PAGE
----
Theories of single origin as a sacred prehistorical symbol point to the Proto-Indo-Europeans, noting that the swastika was not adopted by Sumer in Mesopotamia, which was established no later than 3500 BC, and the Old Kingdom of Egypt, beginning in 2630 BC, arguing that these were already well-established and codified at the time of the symbol's diffusion.
As an argument ex silentio, this point has little value as a positive proof.
The swastika symbol is prominent in Hinduism, which is considered the parent religion of Buddhism and Jainism, both dating from about the sixth century BC, and both borrowing the swastika from their parent.
Buddhism in particular enjoyed great success, spreading eastward and taking hold in southeast Asia, China, Korea and Japan by the end of the first millennium.
The use of the swastika by the indigenous Bön faith of Tibet, as well as syncretic religions, such as Cao Dai of Vietnam and Falun Gong of China, is thought to be borrowed from Buddhism as well.
Similarly, the existence of the swastika as a solar symbol among the Akan civilization of south-west Africa may have been the result of cultural transfer along the African slave routes around 1500 AD. 
Regardless of origins, the swastika had generally positive connotations from early in human history, with the exceptions being most of Africa and South America.

The swastika has also appeared in most other ancient cultures of the world.
For example, the counter-clockwise variant of it, adopted by the National Socialists, is also the letter “G” in the medieval Northern European Runic Script.

The medieval runes, or the futhork, was a Scandinavian 27 letter runic alphabet that evolved from the Younger Futhark after the introduction of dotted runes at the end of the Viking Age and it was fully formed in the early 13th century. Due to the expansion, each rune corresponded to only one phoneme, whereas the runes in the preceding Younger Futhark could correspond to several.The medieval runes were in use throughout Scandinavia during the Middle Ages, and provided the basis for the appearance of runology in the 16th century.

The Freemasons took the letter as an important symbol, since “G” could stand for God, the Great Architect of the Universe, or Geometry.
The swastika is also a traditional symbol of the Old Norse God of Thunder and Might (Scandinavian Thor, German Donner, Baltic Perkunas).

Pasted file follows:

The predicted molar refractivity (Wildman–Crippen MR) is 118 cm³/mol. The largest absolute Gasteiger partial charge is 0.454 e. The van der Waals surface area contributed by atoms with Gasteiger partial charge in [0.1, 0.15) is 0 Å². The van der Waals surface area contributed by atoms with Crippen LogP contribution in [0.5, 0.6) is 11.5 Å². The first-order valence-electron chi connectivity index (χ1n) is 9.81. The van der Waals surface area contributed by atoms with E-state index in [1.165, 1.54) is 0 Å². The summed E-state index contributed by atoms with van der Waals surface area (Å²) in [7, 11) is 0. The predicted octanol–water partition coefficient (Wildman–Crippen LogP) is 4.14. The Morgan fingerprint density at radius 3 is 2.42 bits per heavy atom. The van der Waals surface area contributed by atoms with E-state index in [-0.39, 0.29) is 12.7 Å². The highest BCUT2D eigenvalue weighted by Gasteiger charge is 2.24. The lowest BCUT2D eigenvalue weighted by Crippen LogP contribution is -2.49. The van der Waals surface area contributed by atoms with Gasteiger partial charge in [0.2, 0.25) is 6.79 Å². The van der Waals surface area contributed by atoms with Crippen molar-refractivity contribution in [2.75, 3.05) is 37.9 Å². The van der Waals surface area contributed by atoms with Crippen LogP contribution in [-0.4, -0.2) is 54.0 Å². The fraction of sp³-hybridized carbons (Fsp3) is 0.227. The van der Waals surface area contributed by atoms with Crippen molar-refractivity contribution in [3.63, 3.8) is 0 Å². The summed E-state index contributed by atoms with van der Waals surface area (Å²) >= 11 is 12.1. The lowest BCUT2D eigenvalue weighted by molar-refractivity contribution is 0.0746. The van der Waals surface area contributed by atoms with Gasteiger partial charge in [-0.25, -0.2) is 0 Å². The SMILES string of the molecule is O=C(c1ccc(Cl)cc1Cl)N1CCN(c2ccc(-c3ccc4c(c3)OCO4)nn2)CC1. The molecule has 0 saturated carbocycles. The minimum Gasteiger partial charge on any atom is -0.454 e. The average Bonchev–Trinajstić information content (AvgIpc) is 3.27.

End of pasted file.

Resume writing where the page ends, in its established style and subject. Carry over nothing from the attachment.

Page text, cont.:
In Norse mythology, Thor (from Old Norse Þórr) is a hammer-wielding god associated with thunder, lightning, storms, oak trees, strength, the protection of mankind, and also hallowing, healing and fertility. The cognate deity in wider Germanic mythology and paganism was known in Old English as Þunor and in Old High German as Donar, stemming from a Common Germanic *Þunraz (meaning "thunder").

Thor is a prominently mentioned god throughout the recorded history of the Germanic peoples, from the Roman occupation of regions of Germania, to the tribal expansions of the Migration Period, to his high popularity during the Viking Age, when, in the face of the process of the Christianization of Scandinavia, emblems of his hammer, Mjölnir, were worn in defiance and Norse pagan personal names containing the name of the god bear witness to his popularity. Into the modern period, Thor continued to be acknowledged in rural folklore throughout Germanic regions. Thor is frequently referred to in place names, the day of the week Thursday ("Thor's day") bears his name, and names stemming from the pagan period containing his own continue to be used today.
Latvian Swastikas

Because of this association with the God of Thunder, the Latvians  and Finnish both took the swastika as the insignia for their air forces when they gained independence after the First World War.

The word Swastika also  means 'source', and was seen by occultists as representing 'eternal cause' or the 'fountain of creation'.

The völkisch philosophers believed that the mighty Æons were the creators of the Forms - the blueprint of creation - the greatest Æons creating the highest 'Forms', and the lesser being responsible for the lesser Forms.
From the secret patterns of the 'Forms' the creation of the material universe was set in motion by the will of the all highest - and the motion of creation was in the form of a spiralling circle - which even now is echoed, in the microcosm, in the forms of the basic particles of matter, and in the macrocosm, by the forms of the galaxies.

And now the symbol of creation is represented by the Swastika - the 'Sigil of Creation' which is an archetype for the rotations of time and human consciousness, spiralling and allowing souls to experience many levels of reality at the same time.

© Copyright Peter Crawford 2013